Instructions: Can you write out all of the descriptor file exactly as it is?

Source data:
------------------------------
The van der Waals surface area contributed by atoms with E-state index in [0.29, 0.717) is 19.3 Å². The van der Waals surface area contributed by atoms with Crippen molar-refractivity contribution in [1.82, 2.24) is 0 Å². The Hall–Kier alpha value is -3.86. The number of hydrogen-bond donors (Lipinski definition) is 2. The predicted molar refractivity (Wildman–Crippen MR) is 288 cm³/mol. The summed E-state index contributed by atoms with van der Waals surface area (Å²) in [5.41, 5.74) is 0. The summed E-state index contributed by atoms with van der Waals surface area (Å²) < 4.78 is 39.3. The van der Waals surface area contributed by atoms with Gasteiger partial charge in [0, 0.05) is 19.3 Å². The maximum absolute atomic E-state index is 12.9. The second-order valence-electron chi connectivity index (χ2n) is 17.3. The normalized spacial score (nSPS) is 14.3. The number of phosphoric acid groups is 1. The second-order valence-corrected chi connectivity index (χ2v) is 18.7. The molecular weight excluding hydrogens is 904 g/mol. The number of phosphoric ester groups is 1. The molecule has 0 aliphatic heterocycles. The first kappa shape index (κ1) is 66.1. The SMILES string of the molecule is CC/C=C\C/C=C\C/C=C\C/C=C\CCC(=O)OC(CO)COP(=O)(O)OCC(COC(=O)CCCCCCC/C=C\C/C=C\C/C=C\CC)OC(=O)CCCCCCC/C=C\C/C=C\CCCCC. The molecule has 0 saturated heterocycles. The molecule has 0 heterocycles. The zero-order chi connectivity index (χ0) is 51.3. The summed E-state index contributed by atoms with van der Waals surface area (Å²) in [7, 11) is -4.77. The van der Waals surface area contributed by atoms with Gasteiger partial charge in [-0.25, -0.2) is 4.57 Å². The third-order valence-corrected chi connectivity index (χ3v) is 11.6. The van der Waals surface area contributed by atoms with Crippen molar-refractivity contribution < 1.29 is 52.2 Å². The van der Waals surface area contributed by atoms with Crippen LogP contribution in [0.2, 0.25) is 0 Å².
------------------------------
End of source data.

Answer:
The van der Waals surface area contributed by atoms with E-state index in [0.29, 0.717) is 19.3 Å². The van der Waals surface area contributed by atoms with Crippen molar-refractivity contribution in [1.82, 2.24) is 0 Å². The Hall–Kier alpha value is -3.86. The number of hydrogen-bond donors (Lipinski definition) is 2. The predicted molar refractivity (Wildman–Crippen MR) is 288 cm³/mol. The summed E-state index contributed by atoms with van der Waals surface area (Å²) in [5.41, 5.74) is 0. The summed E-state index contributed by atoms with van der Waals surface area (Å²) < 4.78 is 39.3. The van der Waals surface area contributed by atoms with Gasteiger partial charge in [0, 0.05) is 19.3 Å². The maximum absolute atomic E-state index is 12.9. The second-order valence-electron chi connectivity index (χ2n) is 17.3. The normalized spacial score (nSPS) is 14.3. The number of phosphoric acid groups is 1. The second-order valence-corrected chi connectivity index (χ2v) is 18.7. The molecular weight excluding hydrogens is 904 g/mol. The number of phosphoric ester groups is 1. The molecule has 0 aliphatic heterocycles. The first kappa shape index (κ1) is 66.1. The SMILES string of the molecule is CC/C=C\C/C=C\C/C=C\C/C=C\CCC(=O)OC(CO)COP(=O)(O)OCC(COC(=O)CCCCCCC/C=C\C/C=C\C/C=C\CC)OC(=O)CCCCCCC/C=C\C/C=C\CCCCC. The molecule has 0 saturated heterocycles. The molecule has 0 heterocycles. The zero-order chi connectivity index (χ0) is 51.3. The summed E-state index contributed by atoms with van der Waals surface area (Å²) in [7, 11) is -4.77. The van der Waals surface area contributed by atoms with Gasteiger partial charge in [-0.25, -0.2) is 4.57 Å². The third-order valence-corrected chi connectivity index (χ3v) is 11.6. The van der Waals surface area contributed by atoms with Crippen molar-refractivity contribution < 1.29 is 52.2 Å². The van der Waals surface area contributed by atoms with Crippen LogP contribution in [0.2, 0.25) is 0 Å².